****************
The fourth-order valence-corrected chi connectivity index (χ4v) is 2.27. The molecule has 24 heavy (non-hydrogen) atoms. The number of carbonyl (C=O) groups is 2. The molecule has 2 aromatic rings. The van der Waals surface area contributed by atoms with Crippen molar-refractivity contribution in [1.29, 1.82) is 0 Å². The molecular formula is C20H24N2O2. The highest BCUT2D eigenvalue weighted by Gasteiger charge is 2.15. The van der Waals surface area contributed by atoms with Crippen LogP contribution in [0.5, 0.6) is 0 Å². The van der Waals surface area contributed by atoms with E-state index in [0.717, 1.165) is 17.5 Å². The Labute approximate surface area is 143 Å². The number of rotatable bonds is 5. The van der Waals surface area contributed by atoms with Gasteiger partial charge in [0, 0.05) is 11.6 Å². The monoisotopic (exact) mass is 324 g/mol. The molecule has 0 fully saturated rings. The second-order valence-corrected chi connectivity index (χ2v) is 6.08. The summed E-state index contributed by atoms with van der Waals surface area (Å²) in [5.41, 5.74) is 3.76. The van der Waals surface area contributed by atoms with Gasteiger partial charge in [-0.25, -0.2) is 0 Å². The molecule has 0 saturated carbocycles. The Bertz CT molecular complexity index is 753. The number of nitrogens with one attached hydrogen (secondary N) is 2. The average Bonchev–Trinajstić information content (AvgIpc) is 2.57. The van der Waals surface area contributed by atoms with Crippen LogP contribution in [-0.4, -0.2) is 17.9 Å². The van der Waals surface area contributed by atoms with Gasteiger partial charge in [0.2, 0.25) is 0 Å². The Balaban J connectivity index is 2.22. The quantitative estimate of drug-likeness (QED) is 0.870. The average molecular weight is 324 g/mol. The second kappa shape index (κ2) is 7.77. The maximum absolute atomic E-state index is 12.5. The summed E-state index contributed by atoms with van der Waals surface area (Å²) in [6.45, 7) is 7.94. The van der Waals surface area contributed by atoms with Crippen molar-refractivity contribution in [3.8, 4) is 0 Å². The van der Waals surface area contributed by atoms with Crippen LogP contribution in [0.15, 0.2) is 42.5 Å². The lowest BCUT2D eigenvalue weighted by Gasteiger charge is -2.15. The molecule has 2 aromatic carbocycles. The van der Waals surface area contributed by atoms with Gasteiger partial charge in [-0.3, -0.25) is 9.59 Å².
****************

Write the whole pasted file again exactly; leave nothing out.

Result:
The fourth-order valence-corrected chi connectivity index (χ4v) is 2.27. The molecule has 24 heavy (non-hydrogen) atoms. The number of carbonyl (C=O) groups is 2. The molecule has 2 aromatic rings. The van der Waals surface area contributed by atoms with Crippen molar-refractivity contribution in [1.29, 1.82) is 0 Å². The molecular formula is C20H24N2O2. The highest BCUT2D eigenvalue weighted by Gasteiger charge is 2.15. The van der Waals surface area contributed by atoms with Crippen LogP contribution in [0.5, 0.6) is 0 Å². The van der Waals surface area contributed by atoms with E-state index in [0.717, 1.165) is 17.5 Å². The Labute approximate surface area is 143 Å². The number of rotatable bonds is 5. The van der Waals surface area contributed by atoms with Gasteiger partial charge in [0, 0.05) is 11.6 Å². The monoisotopic (exact) mass is 324 g/mol. The molecule has 0 fully saturated rings. The second-order valence-corrected chi connectivity index (χ2v) is 6.08. The summed E-state index contributed by atoms with van der Waals surface area (Å²) in [5.41, 5.74) is 3.76. The van der Waals surface area contributed by atoms with Gasteiger partial charge in [-0.25, -0.2) is 0 Å². The molecule has 0 saturated carbocycles. The Bertz CT molecular complexity index is 753. The number of nitrogens with one attached hydrogen (secondary N) is 2. The average Bonchev–Trinajstić information content (AvgIpc) is 2.57. The van der Waals surface area contributed by atoms with Crippen LogP contribution in [-0.4, -0.2) is 17.9 Å². The van der Waals surface area contributed by atoms with Gasteiger partial charge in [0.2, 0.25) is 0 Å². The Balaban J connectivity index is 2.22. The quantitative estimate of drug-likeness (QED) is 0.870. The average molecular weight is 324 g/mol. The second kappa shape index (κ2) is 7.77. The maximum absolute atomic E-state index is 12.5. The summed E-state index contributed by atoms with van der Waals surface area (Å²) in [6.45, 7) is 7.94. The van der Waals surface area contributed by atoms with Crippen molar-refractivity contribution in [3.8, 4) is 0 Å². The van der Waals surface area contributed by atoms with Crippen LogP contribution in [0.15, 0.2) is 42.5 Å². The lowest BCUT2D eigenvalue weighted by Gasteiger charge is -2.15. The molecule has 2 aromatic carbocycles. The van der Waals surface area contributed by atoms with Gasteiger partial charge in [-0.3, -0.25) is 9.59 Å².